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Trances Criterion Blu-ray Review

“Trances” gives viewers a look at a Moroccan phenomenon.

Directed by Ahmed El Maanouni, “Trances” is an intimate 1981 music documentary on the Moroccan band Nass El Ghiwane. While much of “Trances” takes a concert film approach by showcasing the band performing in various countries, a portion of the film also focuses on behind-the-scenes footage of the 4 band members (Omar Sayed,  Larbi Batima, Abderrahman Paco, and Allal Yaala). Through these scenes, we see their chemistry, rehearsals, and everyday lives in an almost poetic fashion (which is apt considering their music is often poetic).

Nass El Ghiwane may be unknown to many in America, but in Morocco and other cities they are on the level of superstars like The Beatles in terms of popularity. Formed in 1971 and still active to my knowledge, the band has struck a chord with people (Moroccans especially) as their songs/stories about politics, religion, hope, loss, and daily struggles speak to people. This is especially evident in the crowd reaction shots where the fans are vibing to the music in profound ways (some might say they are entranced). Really, that’s what “Trances” is all about- the music. More specifically, it’s about the power of music and how important it is to the musicians and the passionate fans. 

Now, it’s possible some viewers may find the genre of music to not be their cup of tea, but like any good music documentary, you don’t have to be interested in the music to appreciate the movie. Cinema is all about being transported to another time, place, or world and “Trances” does just that. We (the audience) get to see a cultural sensation on and off stage while also getting a look at Moroccan culture at a certain time period.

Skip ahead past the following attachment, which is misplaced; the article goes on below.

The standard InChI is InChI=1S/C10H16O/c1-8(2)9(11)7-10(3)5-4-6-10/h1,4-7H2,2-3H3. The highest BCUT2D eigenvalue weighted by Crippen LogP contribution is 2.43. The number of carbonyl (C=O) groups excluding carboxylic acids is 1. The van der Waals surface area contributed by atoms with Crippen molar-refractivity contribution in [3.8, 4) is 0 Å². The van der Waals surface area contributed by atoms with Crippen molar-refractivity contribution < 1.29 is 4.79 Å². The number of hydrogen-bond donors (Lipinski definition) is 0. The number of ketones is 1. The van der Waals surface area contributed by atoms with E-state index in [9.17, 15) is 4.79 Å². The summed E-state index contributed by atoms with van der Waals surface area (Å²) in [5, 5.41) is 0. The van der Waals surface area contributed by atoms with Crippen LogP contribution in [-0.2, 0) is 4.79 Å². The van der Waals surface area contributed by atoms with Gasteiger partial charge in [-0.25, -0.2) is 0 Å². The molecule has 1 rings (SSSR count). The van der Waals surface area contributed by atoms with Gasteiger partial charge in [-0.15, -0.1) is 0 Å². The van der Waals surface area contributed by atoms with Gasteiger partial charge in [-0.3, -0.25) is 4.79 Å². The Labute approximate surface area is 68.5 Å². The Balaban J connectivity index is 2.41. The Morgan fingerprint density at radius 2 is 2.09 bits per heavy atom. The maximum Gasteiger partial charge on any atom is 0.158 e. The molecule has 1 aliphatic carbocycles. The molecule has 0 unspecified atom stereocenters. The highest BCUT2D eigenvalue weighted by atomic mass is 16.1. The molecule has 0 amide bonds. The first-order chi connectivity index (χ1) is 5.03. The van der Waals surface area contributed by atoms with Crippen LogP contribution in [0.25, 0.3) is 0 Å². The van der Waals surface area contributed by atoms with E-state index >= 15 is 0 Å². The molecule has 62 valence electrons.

Presentation: 1.66:1 1080p. How does it look? With this 2K digital restoration some shots look better than others but it’s still a solid restoration nonetheless.

Audio Track: Moroccan Arabic. How does it sound? A nice clean track that is especially lively during the music sequences.

* A poster/booklet featuring credits and an essay by author Sally Shafto.
* A 2013 intro by Martin Scorsese
* “On Trances”- This 18 minute extra contains film clips and interviews with band member Omar Sayed, producer Izza Genini, director Ahmed El Maanouni and Martin Scorsese who talk about the music and Nass el Ghiwane

May 5, 2021 - Posted by | Blu-Ray review | , , , ,

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